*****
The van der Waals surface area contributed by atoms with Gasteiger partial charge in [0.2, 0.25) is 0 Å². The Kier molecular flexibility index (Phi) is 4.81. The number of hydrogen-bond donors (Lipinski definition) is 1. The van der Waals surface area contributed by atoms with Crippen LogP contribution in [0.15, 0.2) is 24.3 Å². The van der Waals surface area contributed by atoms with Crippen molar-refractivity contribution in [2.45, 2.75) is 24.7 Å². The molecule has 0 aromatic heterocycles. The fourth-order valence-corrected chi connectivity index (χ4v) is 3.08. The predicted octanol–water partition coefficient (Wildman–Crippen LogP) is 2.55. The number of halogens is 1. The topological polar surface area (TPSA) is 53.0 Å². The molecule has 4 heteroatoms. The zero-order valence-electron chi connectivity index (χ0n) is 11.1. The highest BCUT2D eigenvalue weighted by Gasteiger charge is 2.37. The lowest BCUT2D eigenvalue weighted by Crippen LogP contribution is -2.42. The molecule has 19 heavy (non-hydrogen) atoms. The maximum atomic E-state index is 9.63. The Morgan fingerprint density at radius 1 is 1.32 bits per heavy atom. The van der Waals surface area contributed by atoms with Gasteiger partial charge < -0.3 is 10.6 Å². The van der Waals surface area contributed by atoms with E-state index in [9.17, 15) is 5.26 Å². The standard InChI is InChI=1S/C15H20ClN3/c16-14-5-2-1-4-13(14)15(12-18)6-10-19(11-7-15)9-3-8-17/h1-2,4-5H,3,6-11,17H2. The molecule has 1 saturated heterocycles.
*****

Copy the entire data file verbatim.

The van der Waals surface area contributed by atoms with Gasteiger partial charge in [0.2, 0.25) is 0 Å². The Kier molecular flexibility index (Phi) is 4.81. The number of hydrogen-bond donors (Lipinski definition) is 1. The van der Waals surface area contributed by atoms with Crippen LogP contribution in [0.15, 0.2) is 24.3 Å². The van der Waals surface area contributed by atoms with Crippen molar-refractivity contribution in [2.45, 2.75) is 24.7 Å². The molecule has 0 aromatic heterocycles. The fourth-order valence-corrected chi connectivity index (χ4v) is 3.08. The predicted octanol–water partition coefficient (Wildman–Crippen LogP) is 2.55. The number of halogens is 1. The topological polar surface area (TPSA) is 53.0 Å². The molecule has 4 heteroatoms. The zero-order valence-electron chi connectivity index (χ0n) is 11.1. The highest BCUT2D eigenvalue weighted by Gasteiger charge is 2.37. The lowest BCUT2D eigenvalue weighted by Crippen LogP contribution is -2.42. The molecule has 19 heavy (non-hydrogen) atoms. The maximum atomic E-state index is 9.63. The Morgan fingerprint density at radius 1 is 1.32 bits per heavy atom. The van der Waals surface area contributed by atoms with Gasteiger partial charge < -0.3 is 10.6 Å². The van der Waals surface area contributed by atoms with E-state index in [9.17, 15) is 5.26 Å². The standard InChI is InChI=1S/C15H20ClN3/c16-14-5-2-1-4-13(14)15(12-18)6-10-19(11-7-15)9-3-8-17/h1-2,4-5H,3,6-11,17H2. The molecule has 1 saturated heterocycles.